This 1574 map "Natolia Nuova Tavola," produced by Girolamo Ruscelli and published in Venice, provides a detailed representation of a part of Asia Minor and northern Cyprus, stretching from Constantinople to Armenia. This carefully rendered cartographic work is a testament to the evolving knowledge and representation of these regions in the late 16th century.
Ruscelli's map is noteworthy for its early origins, first appearing in the 1561 edition of Ruscelli's version of Ptolemy's Geographia, a foundational text in the history of cartography. As such, it is part of a lineage of maps tracing back to the work of Claudius Ptolemy, the 2nd-century Greek geographer whose methods and principles had a lasting influence on the field.
This map is part of Ruscelli's atlas, an expansion of Gastaldi's 1548 Geografia, which stands out as a significant achievement in the history of cartography. Gastaldi's work has been lauded as the most comprehensive atlas produced in the period between Martin Waldseemüller's Geographiae of 1513 and Abraham Ortelius' Theatrum of 1570, both landmark works in the field.
Ruscelli and Gastaldi's pioneering use of copper engraving was a turning point in cartographic production. The hardness of copper allowed the engraver to depict more detail, and from this period forward, copper became the preferred medium for most cartographic works. This map, with its intricate detail, embodies the advantages of this technique.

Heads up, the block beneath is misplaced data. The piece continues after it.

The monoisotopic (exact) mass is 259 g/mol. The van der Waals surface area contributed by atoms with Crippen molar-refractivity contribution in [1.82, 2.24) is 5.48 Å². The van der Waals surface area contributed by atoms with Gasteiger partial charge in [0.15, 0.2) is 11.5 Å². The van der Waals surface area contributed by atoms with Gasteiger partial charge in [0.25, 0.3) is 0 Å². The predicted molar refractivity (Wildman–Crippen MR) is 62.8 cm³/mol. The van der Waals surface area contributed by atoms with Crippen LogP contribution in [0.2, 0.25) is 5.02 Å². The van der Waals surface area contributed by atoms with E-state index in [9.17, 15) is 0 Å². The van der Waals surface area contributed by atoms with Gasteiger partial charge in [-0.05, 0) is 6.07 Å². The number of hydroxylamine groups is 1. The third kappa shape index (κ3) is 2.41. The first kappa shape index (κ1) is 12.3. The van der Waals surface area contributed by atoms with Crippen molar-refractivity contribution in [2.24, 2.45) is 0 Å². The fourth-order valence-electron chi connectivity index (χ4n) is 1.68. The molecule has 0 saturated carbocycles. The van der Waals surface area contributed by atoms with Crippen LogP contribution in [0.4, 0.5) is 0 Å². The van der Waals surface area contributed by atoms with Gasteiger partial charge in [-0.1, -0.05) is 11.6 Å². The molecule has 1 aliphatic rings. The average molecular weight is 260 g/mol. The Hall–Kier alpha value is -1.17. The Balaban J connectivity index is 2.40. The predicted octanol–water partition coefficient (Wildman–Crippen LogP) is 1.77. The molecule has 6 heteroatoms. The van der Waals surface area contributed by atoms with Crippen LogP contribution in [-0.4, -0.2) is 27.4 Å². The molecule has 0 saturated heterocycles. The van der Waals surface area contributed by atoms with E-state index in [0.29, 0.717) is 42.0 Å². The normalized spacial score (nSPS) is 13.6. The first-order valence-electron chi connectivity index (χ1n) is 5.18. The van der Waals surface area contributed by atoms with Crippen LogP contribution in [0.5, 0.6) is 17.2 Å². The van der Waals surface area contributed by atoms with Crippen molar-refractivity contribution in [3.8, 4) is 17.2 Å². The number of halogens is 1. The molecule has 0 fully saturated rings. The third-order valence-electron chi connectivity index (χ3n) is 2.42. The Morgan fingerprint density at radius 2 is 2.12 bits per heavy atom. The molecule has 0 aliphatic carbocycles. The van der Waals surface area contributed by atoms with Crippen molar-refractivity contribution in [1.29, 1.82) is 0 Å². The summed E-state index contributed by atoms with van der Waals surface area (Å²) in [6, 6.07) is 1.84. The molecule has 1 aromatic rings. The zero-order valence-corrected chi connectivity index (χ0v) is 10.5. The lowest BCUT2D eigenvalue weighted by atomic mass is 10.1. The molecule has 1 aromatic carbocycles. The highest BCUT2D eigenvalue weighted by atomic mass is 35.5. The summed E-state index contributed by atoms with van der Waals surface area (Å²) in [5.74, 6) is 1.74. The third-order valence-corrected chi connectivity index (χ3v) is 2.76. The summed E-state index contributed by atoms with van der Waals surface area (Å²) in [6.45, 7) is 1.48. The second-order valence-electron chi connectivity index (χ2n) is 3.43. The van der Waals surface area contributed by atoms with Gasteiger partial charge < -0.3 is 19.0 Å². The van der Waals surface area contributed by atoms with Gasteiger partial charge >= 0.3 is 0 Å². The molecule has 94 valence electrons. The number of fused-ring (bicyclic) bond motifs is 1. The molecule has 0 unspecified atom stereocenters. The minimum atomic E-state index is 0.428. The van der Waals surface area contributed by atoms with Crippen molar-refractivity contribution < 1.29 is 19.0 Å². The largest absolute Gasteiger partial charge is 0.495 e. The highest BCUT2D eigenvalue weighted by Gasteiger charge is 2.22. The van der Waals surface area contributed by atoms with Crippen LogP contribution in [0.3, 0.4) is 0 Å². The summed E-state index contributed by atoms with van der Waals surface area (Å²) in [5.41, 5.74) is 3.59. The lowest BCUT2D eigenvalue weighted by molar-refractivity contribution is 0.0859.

Importantly, both Ruscelli and Gastaldi were committed to using the most current geographic information available. As a result, the modern maps in Ruscelli's Geographia, including "Natolia Nuova Tavola," are among the most accurate and detailed of their period. The map thus provides a window into the late 16th-century understanding of these regions, reflecting the ongoing efforts to update and refine geographic knowledge.
Girolamo Ruscelli (1500-1566) was a cartographer, humanist, and scholar from Tuscany. Ruscelli was a prominent writer and editor in his time, writing about a wide variety of topics including the works of Giovanni Boccaccio and Francesco Petrarch, Italian language, Italian poetry, medicine, alchemy, and militia. One of his most notable works was a translation of Ptolemy’s Geographia which was published posthumously.
There is limited information available about Ruscelli’s life. He was born in the Tuscan city of Viterbo to a family of modest means. He was educated at the University of Padua and moved between Rome and Naples until 1548, when he moved to Naples to work in a publishing house as a writer and proofreader. He remained in the city until his death in 1566.